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RECOMMENDED Good song and dance numbers sweeten Marriott’s ‘Charity’


When Charity Hope Valentine is asked why she believes in love, she replies, “You have to have some religion.” In “Sweet Charity,” a show replete with good lines, after all Neil Simon wrote the musical’s book, this expression lies at the heart of the story.


However, audiences who have seen the 1969 movie and are seeing the show now at Marriott Theatre, will also catch that the theme that frames the show is Charity’s middle name, Hope.


No matter how often she is disappointed, Charity, a dance-hall hostess, rebounds. Instead of following the typical “and they lived happily ever after, in “Sweet Charity” she moves forward, “hopefully.”


Audiences can also expect that a musical directed and choreographed by Bob Fosse for Broadway and the film and that is staged by Marriott, a theatre known for producing big dance numbers, will have exciting dance sequences.


First off is a wonderfully degenerate-styled “Big Spender” number performed by Charity’s cohorts Nickie, Helene and company in their Fandango Ballroom workplace.


Then, when Charity bumps into film star Vittorio Videl there is “”Rich Man’s Frug” with “The Aloof,” “The Heavyweight” and “The Big Finish” which appear on four video screens similar to the way the film introduce Fosse’s three sophisticated nightclub dance numbers.


With a bow to Fosse but incorporating his own interpretation, director/choreographer Alex Sanchez reflects the sequences with delightfully exaggerated Noel Coward style.


Once back in Vittorio’s glamorous apartment, Charity, exuberantly played by Broadway and regional theater regular Ann Horak, does a terrific rendition of “If My Friends Could See Me Now.”


Vittorio, charmingly interpreted by Broadway star Adam Jacobs (“Aladdin,” Simba in “The Lion King”), beautifully sings “Too Many Tomorrow,” before girlfriend Ursula (Alexandra Palkovic) knocks on the door.


A fun scenes is Charity listening, eating and drinking in the closet where she ducked when Ursula came to call.

But one of the show’s best scenes is when Charity and Oscar Lindquist, brilliantly played by Alex Goodrich, meet in an elevator that gets momentarily stuck.


Charity tries to calm Oscar, an uptight guy who has claustrophobia. Act I ends when the lights go out – in the elevator and theatre.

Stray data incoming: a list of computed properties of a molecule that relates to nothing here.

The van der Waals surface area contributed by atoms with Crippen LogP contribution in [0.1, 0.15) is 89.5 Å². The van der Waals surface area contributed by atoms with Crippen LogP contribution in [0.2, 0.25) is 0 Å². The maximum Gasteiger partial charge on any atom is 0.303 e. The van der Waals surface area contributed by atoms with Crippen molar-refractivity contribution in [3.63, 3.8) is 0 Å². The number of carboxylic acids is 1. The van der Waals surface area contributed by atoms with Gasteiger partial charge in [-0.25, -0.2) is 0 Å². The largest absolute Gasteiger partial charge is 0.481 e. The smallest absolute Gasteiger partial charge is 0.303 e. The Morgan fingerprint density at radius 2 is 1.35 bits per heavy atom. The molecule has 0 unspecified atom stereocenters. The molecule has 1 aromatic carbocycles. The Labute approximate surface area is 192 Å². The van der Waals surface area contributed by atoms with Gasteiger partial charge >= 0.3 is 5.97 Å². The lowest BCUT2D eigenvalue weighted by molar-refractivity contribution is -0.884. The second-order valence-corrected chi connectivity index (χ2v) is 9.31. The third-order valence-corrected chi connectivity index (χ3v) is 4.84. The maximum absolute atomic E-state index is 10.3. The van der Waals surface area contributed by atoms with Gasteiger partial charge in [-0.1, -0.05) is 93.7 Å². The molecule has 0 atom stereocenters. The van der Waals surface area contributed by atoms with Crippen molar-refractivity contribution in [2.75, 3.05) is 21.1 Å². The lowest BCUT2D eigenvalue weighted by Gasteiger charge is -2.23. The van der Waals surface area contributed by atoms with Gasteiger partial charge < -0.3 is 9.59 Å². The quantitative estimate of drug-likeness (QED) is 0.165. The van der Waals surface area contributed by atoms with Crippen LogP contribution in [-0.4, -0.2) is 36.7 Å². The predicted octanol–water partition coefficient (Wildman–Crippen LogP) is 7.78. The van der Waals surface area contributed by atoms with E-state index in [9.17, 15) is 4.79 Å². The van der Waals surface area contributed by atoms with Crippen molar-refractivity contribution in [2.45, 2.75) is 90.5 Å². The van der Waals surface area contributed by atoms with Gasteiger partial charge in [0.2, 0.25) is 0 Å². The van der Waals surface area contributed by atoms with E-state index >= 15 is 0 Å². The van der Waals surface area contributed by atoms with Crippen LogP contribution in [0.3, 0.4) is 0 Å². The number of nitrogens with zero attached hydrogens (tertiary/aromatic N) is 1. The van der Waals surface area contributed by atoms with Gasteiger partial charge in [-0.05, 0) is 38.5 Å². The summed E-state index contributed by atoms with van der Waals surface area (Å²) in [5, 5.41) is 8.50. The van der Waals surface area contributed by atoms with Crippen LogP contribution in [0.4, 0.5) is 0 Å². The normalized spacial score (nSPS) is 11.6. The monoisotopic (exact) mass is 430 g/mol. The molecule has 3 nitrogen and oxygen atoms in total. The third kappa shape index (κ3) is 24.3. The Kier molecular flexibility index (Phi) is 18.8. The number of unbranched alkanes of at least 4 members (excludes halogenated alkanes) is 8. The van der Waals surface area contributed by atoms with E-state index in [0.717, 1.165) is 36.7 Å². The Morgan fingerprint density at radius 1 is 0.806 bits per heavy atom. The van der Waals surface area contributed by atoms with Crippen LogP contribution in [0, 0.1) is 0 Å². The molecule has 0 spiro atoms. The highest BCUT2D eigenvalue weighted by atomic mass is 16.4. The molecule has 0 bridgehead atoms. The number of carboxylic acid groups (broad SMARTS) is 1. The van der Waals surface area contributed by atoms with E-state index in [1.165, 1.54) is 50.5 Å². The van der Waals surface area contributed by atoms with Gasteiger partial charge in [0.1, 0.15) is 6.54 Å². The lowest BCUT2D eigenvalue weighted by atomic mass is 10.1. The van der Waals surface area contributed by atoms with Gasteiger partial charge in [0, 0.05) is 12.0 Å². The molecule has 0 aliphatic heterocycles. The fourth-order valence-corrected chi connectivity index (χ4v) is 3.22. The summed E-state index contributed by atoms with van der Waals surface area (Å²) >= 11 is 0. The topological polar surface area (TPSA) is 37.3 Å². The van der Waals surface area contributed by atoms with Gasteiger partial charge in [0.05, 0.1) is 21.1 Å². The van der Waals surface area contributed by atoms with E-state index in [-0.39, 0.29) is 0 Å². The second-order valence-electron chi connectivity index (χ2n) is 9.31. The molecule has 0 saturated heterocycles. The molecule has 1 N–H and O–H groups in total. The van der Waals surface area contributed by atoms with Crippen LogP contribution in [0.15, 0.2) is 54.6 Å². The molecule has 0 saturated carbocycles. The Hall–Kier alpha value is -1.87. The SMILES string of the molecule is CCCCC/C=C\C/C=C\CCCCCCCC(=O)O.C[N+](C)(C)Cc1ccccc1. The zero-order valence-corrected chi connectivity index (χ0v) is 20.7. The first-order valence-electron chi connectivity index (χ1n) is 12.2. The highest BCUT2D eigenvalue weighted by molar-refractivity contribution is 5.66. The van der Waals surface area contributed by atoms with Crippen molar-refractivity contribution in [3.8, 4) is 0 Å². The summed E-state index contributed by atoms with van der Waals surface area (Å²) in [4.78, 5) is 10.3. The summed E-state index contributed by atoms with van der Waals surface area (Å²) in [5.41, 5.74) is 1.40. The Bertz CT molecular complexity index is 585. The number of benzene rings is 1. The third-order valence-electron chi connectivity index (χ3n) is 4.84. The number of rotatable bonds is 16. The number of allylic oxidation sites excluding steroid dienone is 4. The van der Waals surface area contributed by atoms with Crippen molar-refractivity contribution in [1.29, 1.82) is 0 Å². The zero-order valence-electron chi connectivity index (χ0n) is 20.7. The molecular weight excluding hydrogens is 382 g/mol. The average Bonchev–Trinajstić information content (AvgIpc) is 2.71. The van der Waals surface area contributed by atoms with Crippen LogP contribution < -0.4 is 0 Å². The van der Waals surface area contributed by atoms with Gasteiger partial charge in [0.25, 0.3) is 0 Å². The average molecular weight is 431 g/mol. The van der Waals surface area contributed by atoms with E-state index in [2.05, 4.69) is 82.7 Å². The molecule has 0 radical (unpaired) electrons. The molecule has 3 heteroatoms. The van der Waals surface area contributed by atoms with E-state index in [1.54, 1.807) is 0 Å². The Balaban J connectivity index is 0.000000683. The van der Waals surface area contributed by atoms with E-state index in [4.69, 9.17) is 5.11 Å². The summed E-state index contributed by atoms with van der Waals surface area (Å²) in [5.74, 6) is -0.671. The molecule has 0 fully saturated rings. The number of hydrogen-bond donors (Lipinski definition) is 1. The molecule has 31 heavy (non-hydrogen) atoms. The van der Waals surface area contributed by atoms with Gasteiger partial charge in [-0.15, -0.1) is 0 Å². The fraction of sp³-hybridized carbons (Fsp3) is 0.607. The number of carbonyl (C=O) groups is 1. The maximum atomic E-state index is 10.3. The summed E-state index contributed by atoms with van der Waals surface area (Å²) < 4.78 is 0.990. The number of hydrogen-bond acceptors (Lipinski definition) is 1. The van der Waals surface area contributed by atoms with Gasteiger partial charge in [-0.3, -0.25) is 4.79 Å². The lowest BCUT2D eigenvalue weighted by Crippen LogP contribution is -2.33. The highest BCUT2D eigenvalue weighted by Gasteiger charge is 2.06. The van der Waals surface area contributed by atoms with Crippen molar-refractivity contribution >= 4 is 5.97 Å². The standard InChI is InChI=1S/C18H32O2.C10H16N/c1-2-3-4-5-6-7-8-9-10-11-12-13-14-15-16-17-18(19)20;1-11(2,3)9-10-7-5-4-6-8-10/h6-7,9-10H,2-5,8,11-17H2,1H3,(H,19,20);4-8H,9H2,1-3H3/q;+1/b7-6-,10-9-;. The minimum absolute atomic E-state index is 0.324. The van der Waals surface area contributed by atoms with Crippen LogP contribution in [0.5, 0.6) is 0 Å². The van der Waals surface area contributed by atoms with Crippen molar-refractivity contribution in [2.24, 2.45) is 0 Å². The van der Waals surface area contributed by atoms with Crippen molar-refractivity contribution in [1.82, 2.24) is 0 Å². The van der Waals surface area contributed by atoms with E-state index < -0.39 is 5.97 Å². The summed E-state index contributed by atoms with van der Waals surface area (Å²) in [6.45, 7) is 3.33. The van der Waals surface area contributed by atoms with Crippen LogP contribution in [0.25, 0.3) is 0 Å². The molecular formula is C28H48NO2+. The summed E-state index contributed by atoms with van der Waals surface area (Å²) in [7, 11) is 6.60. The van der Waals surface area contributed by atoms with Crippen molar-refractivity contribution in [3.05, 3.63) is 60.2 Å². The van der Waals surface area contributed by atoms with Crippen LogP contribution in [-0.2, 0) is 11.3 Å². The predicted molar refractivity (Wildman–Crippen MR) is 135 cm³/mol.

Much of Act II is their courtship, including a stop at a church where Daddy Johann Sebastian Brubeck (no kidding) leads a congregation of hippies.


Of course the song “The Rhythm of Life” belongs to Sammy Davis Jr. who played Daddy Brubeck in the film, but Broadway star Kenny Ingram (“The Lion King”) and company really put over the great dance and song number.


Although Charity is the main character, her two best friends from the dance hall, Nickie (Dani Spieler) and Helene (Natonia Monet) have important, call-it-like-it-is roles and excellent voices.


An overlooked character except as a tattoo on Charity’s arm is the dark- glasses-wearing, emotionless Charlie by Liam Quealy.

Rounding off the main characters is ballroom boss Herman. Portrayed by Chicago and Marriott veteran Terry Hamilton, Herman shows off his own personality in “I Love to Cry at Weddings.”


With lyrics by Dorothy Fields and music by Cy Coleman, along with Simon’s clever lines and needy characters, “Sweet Charity” has become a musical theatre classic.


On the plus side, the acting is excellent, Mieka van der Ploeg’s costumes perfectly set the musical’s tone and period and Sanchez was smart to end the show with Charity’s reprisal of “I’m the Bravest Individual” to acknowledge that times have changed since it was on Broadway and turned into a film.


My problem with the show is that it is too long and even with the modification, it still is dated. But the Marriott version is still a good choice for its fine dance and song numbers.